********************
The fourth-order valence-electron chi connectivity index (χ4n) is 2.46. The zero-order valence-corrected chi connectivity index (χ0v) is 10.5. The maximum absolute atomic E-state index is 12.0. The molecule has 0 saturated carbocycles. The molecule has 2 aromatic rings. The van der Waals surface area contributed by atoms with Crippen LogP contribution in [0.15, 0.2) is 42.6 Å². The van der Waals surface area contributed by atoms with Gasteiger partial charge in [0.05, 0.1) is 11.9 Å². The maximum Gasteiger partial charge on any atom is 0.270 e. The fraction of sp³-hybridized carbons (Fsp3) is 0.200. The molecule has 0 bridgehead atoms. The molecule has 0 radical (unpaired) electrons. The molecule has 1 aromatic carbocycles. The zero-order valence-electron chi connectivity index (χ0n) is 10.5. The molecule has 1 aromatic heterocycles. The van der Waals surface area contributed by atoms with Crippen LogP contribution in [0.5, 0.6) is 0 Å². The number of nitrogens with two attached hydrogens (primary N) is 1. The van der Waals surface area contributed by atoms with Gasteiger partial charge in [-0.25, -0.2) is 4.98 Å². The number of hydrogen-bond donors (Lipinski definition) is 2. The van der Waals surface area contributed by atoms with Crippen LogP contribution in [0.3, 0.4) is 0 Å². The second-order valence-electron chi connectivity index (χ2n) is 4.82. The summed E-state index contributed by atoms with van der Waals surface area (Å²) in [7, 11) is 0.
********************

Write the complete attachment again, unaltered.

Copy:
The fourth-order valence-electron chi connectivity index (χ4n) is 2.46. The zero-order valence-corrected chi connectivity index (χ0v) is 10.5. The maximum absolute atomic E-state index is 12.0. The molecule has 0 saturated carbocycles. The molecule has 2 aromatic rings. The van der Waals surface area contributed by atoms with Crippen LogP contribution in [0.15, 0.2) is 42.6 Å². The van der Waals surface area contributed by atoms with Gasteiger partial charge in [0.05, 0.1) is 11.9 Å². The maximum Gasteiger partial charge on any atom is 0.270 e. The fraction of sp³-hybridized carbons (Fsp3) is 0.200. The molecule has 0 bridgehead atoms. The molecule has 0 radical (unpaired) electrons. The molecule has 1 aromatic carbocycles. The zero-order valence-electron chi connectivity index (χ0n) is 10.5. The molecule has 1 aromatic heterocycles. The van der Waals surface area contributed by atoms with Crippen LogP contribution in [0.5, 0.6) is 0 Å². The number of nitrogens with two attached hydrogens (primary N) is 1. The van der Waals surface area contributed by atoms with Gasteiger partial charge in [-0.25, -0.2) is 4.98 Å². The number of hydrogen-bond donors (Lipinski definition) is 2. The van der Waals surface area contributed by atoms with Crippen LogP contribution in [0.3, 0.4) is 0 Å². The second-order valence-electron chi connectivity index (χ2n) is 4.82. The summed E-state index contributed by atoms with van der Waals surface area (Å²) in [7, 11) is 0.